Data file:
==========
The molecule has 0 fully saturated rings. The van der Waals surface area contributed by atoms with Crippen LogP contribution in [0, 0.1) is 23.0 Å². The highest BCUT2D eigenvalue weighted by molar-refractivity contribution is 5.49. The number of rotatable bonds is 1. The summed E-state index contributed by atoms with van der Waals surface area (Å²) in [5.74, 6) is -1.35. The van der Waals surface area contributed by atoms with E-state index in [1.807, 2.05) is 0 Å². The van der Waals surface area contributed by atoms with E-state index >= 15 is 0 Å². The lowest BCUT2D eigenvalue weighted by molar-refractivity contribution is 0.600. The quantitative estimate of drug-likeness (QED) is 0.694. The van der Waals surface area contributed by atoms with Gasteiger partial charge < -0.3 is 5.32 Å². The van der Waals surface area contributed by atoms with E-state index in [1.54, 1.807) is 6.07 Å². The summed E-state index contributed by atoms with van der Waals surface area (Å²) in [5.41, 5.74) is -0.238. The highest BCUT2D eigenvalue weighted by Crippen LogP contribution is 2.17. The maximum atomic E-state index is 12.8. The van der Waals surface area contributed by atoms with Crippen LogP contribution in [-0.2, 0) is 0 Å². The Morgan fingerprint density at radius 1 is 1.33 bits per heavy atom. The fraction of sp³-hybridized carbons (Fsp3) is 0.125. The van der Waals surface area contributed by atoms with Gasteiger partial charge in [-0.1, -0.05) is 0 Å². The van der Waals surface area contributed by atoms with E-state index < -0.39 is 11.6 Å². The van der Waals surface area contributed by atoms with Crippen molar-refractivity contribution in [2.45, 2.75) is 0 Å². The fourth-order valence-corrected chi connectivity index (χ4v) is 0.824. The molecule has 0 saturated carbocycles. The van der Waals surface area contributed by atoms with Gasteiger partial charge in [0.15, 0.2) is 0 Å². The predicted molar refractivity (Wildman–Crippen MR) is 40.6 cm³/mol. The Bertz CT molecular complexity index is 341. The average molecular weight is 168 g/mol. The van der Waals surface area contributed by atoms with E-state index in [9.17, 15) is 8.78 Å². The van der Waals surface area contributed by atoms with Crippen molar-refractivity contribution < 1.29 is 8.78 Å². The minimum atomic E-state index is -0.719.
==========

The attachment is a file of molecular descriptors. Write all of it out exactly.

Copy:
The molecule has 0 fully saturated rings. The van der Waals surface area contributed by atoms with Crippen LogP contribution in [0, 0.1) is 23.0 Å². The highest BCUT2D eigenvalue weighted by molar-refractivity contribution is 5.49. The number of rotatable bonds is 1. The summed E-state index contributed by atoms with van der Waals surface area (Å²) in [5.74, 6) is -1.35. The van der Waals surface area contributed by atoms with E-state index in [1.807, 2.05) is 0 Å². The van der Waals surface area contributed by atoms with E-state index >= 15 is 0 Å². The lowest BCUT2D eigenvalue weighted by molar-refractivity contribution is 0.600. The quantitative estimate of drug-likeness (QED) is 0.694. The van der Waals surface area contributed by atoms with Gasteiger partial charge < -0.3 is 5.32 Å². The van der Waals surface area contributed by atoms with E-state index in [1.54, 1.807) is 6.07 Å². The summed E-state index contributed by atoms with van der Waals surface area (Å²) in [5.41, 5.74) is -0.238. The highest BCUT2D eigenvalue weighted by Crippen LogP contribution is 2.17. The maximum atomic E-state index is 12.8. The van der Waals surface area contributed by atoms with Crippen LogP contribution in [-0.2, 0) is 0 Å². The Morgan fingerprint density at radius 1 is 1.33 bits per heavy atom. The fraction of sp³-hybridized carbons (Fsp3) is 0.125. The van der Waals surface area contributed by atoms with Gasteiger partial charge in [-0.1, -0.05) is 0 Å². The van der Waals surface area contributed by atoms with E-state index < -0.39 is 11.6 Å². The van der Waals surface area contributed by atoms with Crippen molar-refractivity contribution in [2.45, 2.75) is 0 Å². The fourth-order valence-corrected chi connectivity index (χ4v) is 0.824. The molecule has 0 saturated carbocycles. The van der Waals surface area contributed by atoms with Gasteiger partial charge in [0.15, 0.2) is 0 Å². The predicted molar refractivity (Wildman–Crippen MR) is 40.6 cm³/mol. The Bertz CT molecular complexity index is 341. The average molecular weight is 168 g/mol. The van der Waals surface area contributed by atoms with E-state index in [9.17, 15) is 8.78 Å². The van der Waals surface area contributed by atoms with Crippen molar-refractivity contribution < 1.29 is 8.78 Å². The minimum atomic E-state index is -0.719.